“The daughter of a certain rich man in Alexandria was suddenly seized by a wicked spirit and was tormented severely. Her father spent much money in order to make her well. But fruitlessly. The condition of the young girl became worse all the time. Somehow the Father learned that a hermit, who lived alone up on a mountain, had the gift from God to cast out demons. He was told, however, that the hermit was so humble that he would never agree to perform such a cure. So the nobleman had to find some other pretext by which to get him to his home.
“One day the hermit went down to the city to sell his baskets. The father of the girl sent a servant to buy some and to invite the hermit home to be paid. He unsuspectingly went. As soon as he set foot in the door, the demonized girl, who was hidden behind the door, rushed at him and gave him a hard slap across the face. The holy hermit, without losing his calm, turned his other cheek, thus carrying out the commandment of the Lord.
“When this surprising incident took place: the demonized girl began to quiver wildly and to utter despairing cries: “O, hurry! I must leave. I cannot stay any longer. The commandment of Christ is casting me out.”
“With those words, the tormented creature was set free. The whole family, along with the daughter, who had regained her rational powers, glorified God for the great miracle which they had seen with their own eyes and looked for the holy elder so they could thank him. He, however, fleeing from all human praise, had totally disappeared.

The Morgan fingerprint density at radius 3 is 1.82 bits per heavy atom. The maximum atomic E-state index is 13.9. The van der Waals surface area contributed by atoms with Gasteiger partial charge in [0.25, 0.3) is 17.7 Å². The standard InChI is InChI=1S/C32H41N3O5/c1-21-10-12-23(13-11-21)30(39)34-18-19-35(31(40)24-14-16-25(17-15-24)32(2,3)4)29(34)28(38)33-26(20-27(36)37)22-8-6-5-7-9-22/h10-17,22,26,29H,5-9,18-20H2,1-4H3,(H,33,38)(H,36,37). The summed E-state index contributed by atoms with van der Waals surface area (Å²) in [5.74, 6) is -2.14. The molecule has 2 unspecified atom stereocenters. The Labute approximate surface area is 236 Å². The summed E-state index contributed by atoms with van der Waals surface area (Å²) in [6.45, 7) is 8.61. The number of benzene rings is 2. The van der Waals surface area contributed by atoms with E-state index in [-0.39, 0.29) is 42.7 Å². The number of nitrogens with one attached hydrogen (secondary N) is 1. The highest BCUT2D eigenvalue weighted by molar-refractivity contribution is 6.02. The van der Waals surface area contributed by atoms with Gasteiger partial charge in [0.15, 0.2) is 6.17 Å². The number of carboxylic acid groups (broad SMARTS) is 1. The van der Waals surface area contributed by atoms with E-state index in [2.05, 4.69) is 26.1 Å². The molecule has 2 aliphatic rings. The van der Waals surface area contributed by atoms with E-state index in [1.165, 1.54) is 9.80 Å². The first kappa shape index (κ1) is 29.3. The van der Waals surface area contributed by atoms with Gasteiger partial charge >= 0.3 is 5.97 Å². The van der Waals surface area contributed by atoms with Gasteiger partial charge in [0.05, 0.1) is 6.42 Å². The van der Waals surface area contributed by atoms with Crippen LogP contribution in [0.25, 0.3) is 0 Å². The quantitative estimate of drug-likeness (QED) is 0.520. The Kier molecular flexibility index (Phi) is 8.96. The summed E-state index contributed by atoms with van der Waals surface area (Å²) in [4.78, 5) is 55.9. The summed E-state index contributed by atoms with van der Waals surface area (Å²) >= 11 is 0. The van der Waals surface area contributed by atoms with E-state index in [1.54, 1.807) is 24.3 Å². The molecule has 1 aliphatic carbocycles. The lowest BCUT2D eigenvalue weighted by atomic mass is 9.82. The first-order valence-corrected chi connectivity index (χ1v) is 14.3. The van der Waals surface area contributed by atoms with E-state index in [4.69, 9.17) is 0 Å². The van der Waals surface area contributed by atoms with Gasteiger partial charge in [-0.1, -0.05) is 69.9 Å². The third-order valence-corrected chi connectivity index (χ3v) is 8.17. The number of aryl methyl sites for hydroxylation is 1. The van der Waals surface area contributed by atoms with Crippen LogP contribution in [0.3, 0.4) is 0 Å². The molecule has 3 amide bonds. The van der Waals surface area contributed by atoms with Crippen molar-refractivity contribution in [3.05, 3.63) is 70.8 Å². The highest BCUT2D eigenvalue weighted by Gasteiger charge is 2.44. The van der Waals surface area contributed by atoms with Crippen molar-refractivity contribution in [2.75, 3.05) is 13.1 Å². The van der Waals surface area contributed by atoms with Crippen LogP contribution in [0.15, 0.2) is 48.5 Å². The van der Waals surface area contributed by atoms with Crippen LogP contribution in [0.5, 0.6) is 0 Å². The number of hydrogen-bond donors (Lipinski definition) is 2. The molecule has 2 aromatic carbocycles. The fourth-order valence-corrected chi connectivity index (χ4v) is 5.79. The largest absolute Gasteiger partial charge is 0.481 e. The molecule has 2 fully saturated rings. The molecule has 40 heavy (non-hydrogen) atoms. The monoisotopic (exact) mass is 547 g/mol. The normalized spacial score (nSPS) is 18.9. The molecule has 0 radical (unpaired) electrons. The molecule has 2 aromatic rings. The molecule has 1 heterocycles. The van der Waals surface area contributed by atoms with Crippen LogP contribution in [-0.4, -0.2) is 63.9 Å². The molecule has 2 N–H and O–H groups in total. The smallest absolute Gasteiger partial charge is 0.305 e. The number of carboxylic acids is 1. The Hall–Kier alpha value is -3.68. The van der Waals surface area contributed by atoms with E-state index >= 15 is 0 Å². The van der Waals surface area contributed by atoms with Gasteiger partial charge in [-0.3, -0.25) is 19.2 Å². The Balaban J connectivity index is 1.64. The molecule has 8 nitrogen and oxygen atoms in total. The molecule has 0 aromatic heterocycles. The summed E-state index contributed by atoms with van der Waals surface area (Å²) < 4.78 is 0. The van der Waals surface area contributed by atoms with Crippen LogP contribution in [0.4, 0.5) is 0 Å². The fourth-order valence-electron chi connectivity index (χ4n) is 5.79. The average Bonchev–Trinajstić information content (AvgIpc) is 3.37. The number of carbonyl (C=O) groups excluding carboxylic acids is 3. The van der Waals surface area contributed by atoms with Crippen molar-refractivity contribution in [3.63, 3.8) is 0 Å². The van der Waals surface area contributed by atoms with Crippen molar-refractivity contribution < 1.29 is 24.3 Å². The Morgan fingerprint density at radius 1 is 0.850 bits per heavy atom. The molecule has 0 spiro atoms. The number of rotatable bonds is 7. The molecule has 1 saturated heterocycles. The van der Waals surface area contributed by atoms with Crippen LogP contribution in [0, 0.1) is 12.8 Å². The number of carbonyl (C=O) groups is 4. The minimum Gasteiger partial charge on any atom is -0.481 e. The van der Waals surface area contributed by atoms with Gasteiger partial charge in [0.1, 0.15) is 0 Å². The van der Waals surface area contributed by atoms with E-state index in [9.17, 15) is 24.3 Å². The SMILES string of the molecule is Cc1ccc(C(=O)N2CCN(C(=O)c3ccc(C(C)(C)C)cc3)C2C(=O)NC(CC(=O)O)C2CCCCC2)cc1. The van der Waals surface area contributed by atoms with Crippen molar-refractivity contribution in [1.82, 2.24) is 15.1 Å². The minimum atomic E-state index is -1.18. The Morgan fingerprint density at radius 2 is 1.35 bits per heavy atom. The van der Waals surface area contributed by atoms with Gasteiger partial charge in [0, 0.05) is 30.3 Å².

“When the Fathers in the desert were informed of these facts, they said among themselves that nothing so puts down the pride of the devil as humility and obedience to the divine commandments.”
There are some jewels to glean from this anecdote. Here we have a loving father who wants his sick daughter well again and he is willing to try everything. While wanting to believe it is a universal truth that all fathers love their daughters this much, just reading the news informs us that it isn’t a universal truth.
We’ve read other accounts which teach us the degree to which the Desert Christians preferred humility above all other virtues. If one is humble, then all other virtues are a part of one.
The father is told a certain hermit can cure his daughter but that he can’t ask the hermit to come and do so outright because the hermit is too humble. I read this to mean that the hermit does not wish to have a reputation for the ability to heal, cast out demons, and perform miracles. Except, of course, he does have that reputation. He is lured into the home with the promise of payment for his baskets.
The girl slaps him upside the head and the hermit merely turns and offers her the other side of his face, in an automatic reflex to do what Jesus tells us in Matthew 5:39 “But I tell you, do not resist an evil person. If anyone slaps you on the right cheek, turn to them the other cheek also.” The humility of the monk, his obedience to Jesus are sufficient to scare the bejabbers out of the demon which departs in a melodramatic manner.
While the family marvels, the monk departs, presumably unpaid for his baskets. He doesn’t want praise or reward.
When the story reached the ears of the other monks out in the wilderness, I can just see them nodding sagely. “Yup,” they are saying. “There is nothing better than humility and obedience to Jesus to defeat evil.”
The trick, as i see it, is how to incorporate this Saying into our own lives if one lives in a society such as the one I live in, which places very little value on humility. And plays pick and chose among the Scriptures, obeying some but rejecting others.